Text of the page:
Catch the Oscar buzz in Aspen
December 3, 2010
ASPEN – Not everyone gets to vote on the Academy Awards. But filmgoers who are in Aspen later this month can get in on the leading edge of the Oscar buzz, thanks to Aspen Film’s Academy Screenings series.
For the Academy Screenings, entering their 20th season, Aspen Film takes a few handfuls of Oscar-contender films, and packages them for convenient viewing. The films – 18 on this year’s schedule – are given one screening apiece over an 11-day stretch, from Dec. 22-Jan. 1. Some days feature as many as three films, but there is no overlap in scheduling, making it possible for the most ambitious cinephile to catch all of the movies. All but one of the films are at Harris Hall, so no rush from theater to theater is necessary.
The burst of activity gives Aspen filmgoers the upper hand in handicapping the Academy Awards races. Not only is it possible to see a lot of films in a short stretch, but several of the films will not see wide release until after they have had their screenings here. So if a viewer thinks that Ryan Gosling’s performance in the gritty romance “Blue Valentine” is worthy of Oscar consideration, or that Alejandro Gonzalez Inarritu’s “Biutiful” justifies the four-year wait since his last film, “Babel,” then she can be among those spreading the early word.
In addition to “Biutiful” and “Blue Valentine,” several other films in the Academy Screenings series will not be widely released until 2011, including the animated film “The Illusionist”; British filmmaker Mike Leigh’s “Another Year”; Sofia Coppola’s “Somewhere”; and Peter Weir’s “The Way Back.”
While buzz out of Aspen doesn’t guarantee an Oscar, or even award consideration, many of the actors and filmmakers represented in this year’s Academy Screenings already have Oscar statues to their credit. Jeff Bridges, the reigning Best Actor for his performance in “Crazy Heart,” is back, this time as U.S. Marshal Rooster Cogburn in “True Grit,” a remake of the 1969 John Wayne Western. It marks the first collaboration between Bridges and filmmakers Joel and Ethan Coen since the 1998 comedy “The Big Lebowski.”
Starring in “Biutiful,” as a lost soul looking for redemption through his relationship with his daughter, is Javier Bardem, who won the Best Supporting Actor for another Coen brothers’ film, 2007’s “No Country For Old Men.” Helen Mirren, a Best Actress winner for 2006’s “The Queen,” stars as the magician Prospera in “The Tempest,” director Julie Taymor’s adaptation of the Shakespeare romance.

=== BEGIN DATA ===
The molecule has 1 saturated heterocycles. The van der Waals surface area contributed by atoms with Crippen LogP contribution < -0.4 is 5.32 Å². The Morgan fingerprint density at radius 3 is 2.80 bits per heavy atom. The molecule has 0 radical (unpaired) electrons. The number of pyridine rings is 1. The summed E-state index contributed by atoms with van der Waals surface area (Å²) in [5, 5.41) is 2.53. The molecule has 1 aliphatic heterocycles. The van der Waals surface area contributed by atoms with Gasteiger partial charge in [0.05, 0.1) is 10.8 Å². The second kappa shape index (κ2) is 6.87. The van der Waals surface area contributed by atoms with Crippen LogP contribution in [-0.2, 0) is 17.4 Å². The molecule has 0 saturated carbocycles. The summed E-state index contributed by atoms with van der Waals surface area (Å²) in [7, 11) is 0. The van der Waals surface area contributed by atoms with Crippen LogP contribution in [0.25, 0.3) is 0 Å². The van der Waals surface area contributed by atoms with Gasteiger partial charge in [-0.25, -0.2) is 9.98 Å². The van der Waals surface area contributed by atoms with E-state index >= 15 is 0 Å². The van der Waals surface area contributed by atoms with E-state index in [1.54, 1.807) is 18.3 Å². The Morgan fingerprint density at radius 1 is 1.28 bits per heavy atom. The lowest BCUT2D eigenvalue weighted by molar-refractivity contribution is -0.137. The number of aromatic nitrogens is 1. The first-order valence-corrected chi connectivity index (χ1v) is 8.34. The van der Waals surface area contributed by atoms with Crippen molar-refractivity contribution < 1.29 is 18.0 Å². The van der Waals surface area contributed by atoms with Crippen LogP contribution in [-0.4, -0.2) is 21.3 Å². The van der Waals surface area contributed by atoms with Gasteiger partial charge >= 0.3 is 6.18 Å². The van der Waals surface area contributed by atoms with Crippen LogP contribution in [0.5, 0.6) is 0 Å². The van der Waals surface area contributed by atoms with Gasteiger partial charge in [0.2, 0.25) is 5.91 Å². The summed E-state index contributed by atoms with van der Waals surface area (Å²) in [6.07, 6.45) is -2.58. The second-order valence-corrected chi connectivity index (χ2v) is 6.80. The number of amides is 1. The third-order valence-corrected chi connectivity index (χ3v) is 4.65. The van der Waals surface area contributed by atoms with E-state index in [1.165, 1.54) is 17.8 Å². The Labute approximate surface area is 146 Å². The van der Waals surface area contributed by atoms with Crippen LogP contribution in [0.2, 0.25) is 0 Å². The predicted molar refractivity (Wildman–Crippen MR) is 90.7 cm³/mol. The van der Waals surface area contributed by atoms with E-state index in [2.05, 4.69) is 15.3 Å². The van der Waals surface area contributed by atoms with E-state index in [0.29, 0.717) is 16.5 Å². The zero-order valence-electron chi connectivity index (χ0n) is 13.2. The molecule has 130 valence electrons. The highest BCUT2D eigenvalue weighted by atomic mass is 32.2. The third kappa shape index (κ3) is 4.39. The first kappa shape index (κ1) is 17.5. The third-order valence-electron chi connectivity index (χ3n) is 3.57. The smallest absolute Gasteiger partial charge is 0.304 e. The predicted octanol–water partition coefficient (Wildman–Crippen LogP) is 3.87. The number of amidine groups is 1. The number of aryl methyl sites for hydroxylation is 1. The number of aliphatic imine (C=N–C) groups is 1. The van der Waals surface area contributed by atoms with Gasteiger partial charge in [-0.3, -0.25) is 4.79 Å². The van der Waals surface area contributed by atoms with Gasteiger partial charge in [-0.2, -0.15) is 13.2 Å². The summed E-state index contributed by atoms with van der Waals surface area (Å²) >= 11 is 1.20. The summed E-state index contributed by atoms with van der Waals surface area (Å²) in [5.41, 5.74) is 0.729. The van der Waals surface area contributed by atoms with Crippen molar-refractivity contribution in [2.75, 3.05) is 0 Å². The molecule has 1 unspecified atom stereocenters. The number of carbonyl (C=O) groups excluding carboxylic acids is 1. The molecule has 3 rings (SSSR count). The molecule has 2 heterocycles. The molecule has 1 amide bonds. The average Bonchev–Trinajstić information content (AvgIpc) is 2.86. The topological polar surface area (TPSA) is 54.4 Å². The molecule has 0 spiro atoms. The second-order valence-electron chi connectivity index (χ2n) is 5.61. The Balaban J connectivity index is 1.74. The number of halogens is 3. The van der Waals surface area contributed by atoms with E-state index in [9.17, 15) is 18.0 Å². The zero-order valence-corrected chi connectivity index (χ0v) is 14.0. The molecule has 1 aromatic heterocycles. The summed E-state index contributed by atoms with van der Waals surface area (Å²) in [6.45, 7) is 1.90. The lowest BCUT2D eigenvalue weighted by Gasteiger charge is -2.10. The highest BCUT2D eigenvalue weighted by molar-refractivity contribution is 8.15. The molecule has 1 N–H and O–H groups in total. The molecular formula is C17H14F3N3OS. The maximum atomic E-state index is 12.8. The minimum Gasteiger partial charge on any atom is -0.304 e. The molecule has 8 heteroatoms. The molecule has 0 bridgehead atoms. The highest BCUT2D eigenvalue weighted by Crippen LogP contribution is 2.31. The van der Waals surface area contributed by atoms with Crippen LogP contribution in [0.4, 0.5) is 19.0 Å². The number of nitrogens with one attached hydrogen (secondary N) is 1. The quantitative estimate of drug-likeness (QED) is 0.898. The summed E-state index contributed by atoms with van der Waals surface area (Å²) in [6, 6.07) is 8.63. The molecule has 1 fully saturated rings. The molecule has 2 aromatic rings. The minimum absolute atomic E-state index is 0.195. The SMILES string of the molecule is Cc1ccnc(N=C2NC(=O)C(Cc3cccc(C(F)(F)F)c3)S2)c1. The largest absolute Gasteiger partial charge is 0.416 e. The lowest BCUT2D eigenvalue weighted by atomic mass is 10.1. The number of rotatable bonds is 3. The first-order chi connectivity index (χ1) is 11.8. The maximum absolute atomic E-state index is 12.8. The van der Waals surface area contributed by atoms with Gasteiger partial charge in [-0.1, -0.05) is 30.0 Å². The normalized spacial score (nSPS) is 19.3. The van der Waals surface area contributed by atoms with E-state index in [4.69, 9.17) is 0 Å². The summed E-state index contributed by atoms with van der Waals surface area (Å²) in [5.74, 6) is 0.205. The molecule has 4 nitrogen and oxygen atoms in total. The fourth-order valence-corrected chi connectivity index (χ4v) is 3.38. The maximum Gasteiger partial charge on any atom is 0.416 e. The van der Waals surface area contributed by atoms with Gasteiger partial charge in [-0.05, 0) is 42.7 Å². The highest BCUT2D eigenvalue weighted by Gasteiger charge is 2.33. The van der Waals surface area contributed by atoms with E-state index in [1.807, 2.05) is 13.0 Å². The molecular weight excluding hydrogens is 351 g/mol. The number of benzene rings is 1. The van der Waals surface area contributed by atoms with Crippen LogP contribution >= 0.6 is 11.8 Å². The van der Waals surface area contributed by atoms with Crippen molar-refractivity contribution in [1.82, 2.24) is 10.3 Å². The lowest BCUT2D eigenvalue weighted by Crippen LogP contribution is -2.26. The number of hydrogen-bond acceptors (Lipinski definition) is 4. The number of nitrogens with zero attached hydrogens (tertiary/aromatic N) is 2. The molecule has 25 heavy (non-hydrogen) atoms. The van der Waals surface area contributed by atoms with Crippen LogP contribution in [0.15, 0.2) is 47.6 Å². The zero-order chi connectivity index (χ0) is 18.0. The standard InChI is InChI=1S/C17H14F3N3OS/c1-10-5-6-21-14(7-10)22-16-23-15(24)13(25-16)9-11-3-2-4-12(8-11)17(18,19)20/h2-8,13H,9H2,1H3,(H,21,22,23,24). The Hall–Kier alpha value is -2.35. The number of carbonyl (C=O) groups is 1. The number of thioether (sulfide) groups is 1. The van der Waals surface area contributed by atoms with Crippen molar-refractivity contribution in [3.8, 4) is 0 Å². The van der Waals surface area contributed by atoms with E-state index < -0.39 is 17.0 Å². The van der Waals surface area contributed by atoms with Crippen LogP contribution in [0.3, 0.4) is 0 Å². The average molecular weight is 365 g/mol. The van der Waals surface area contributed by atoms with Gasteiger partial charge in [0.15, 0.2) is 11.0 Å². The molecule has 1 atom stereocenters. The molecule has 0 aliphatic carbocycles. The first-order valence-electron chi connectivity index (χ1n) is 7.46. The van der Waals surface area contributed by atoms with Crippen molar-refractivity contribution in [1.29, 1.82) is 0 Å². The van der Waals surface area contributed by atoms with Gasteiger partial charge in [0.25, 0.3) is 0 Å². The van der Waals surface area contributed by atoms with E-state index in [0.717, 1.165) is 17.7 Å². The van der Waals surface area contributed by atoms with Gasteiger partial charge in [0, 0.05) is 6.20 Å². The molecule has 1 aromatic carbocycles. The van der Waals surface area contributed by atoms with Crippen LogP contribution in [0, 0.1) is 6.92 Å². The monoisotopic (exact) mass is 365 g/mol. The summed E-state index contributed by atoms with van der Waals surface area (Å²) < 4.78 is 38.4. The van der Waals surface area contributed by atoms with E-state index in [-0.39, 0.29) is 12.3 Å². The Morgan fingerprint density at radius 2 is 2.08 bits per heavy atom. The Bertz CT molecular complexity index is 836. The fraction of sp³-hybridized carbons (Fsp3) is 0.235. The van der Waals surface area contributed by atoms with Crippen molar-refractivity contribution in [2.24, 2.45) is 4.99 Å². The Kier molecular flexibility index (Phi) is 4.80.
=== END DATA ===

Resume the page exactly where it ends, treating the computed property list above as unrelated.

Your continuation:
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Nicole Kidman, an Oscar winner for 2002’s “The Hours,” stars in “Rabbit Hole,” director John Cameron Mitchell’s film about a suburban couple trying to recapture their once happy lives. Robert Duvall, who took the Academy Award for 1984’s “Tender Mercies,” plays a cantankerous hermit in the period drama, “Get Low.”
Geoffrey Rush, who won the Best Actor Oscar for 1996’s “Shine,” is a sure-fire contender for another award, this time in a supporting role, for his work as a strict but warm-hearted speech therapist in “The King’s Speech.” The film, which tells the story of King George VI’s (Colin Firth) effort to overcome a debilitating stutter, earned the Audience Award at Aspen Filmfest in October.
Also showing in the 2010 Academy Screenings are “The Fighter,” David O. Russell’s film of boxing brothers, played by Mark Wahlberg and Christian Bale; “Fair Game,” a dramatization of the real-life espionage/media leak episode starring Naomi Watts as the undercover CIA agent Valerie Plame and Sean Penn as her husband, a retired ambassador; and “Inside Job,” an analytic documentary about the current economic crisis, narrated by Matt Damon.
Also: “Barney’s Version,” starring Paul Giamatti as a hard-living Montreal TV producer taking a walk down his personal memory lane; “Casino Jack,” with Kevin Spacey in the title role of convicted lobbyist Jack Abramoff; and “The Way Back,” director Peter Weir’s adaptation of a memoir about an escape from a 1940 Siberian gulag.
Rounding out the series are “Made in Dagenham,” a British feminist film with a cast that includes Sally Hawkins, Miranda Richardson and Rosamund Pike; and “The Company Men,” starring Ben Affleck as a once-successful man adjusting to his downsized life.
Tickets for Academy Screenings go on sale Dec. 13 at the Wheeler Opera House’s Aspen Show Tickets (aspenshowtix.com). For full program details, including screening dates and times, go to aspenfilm.org.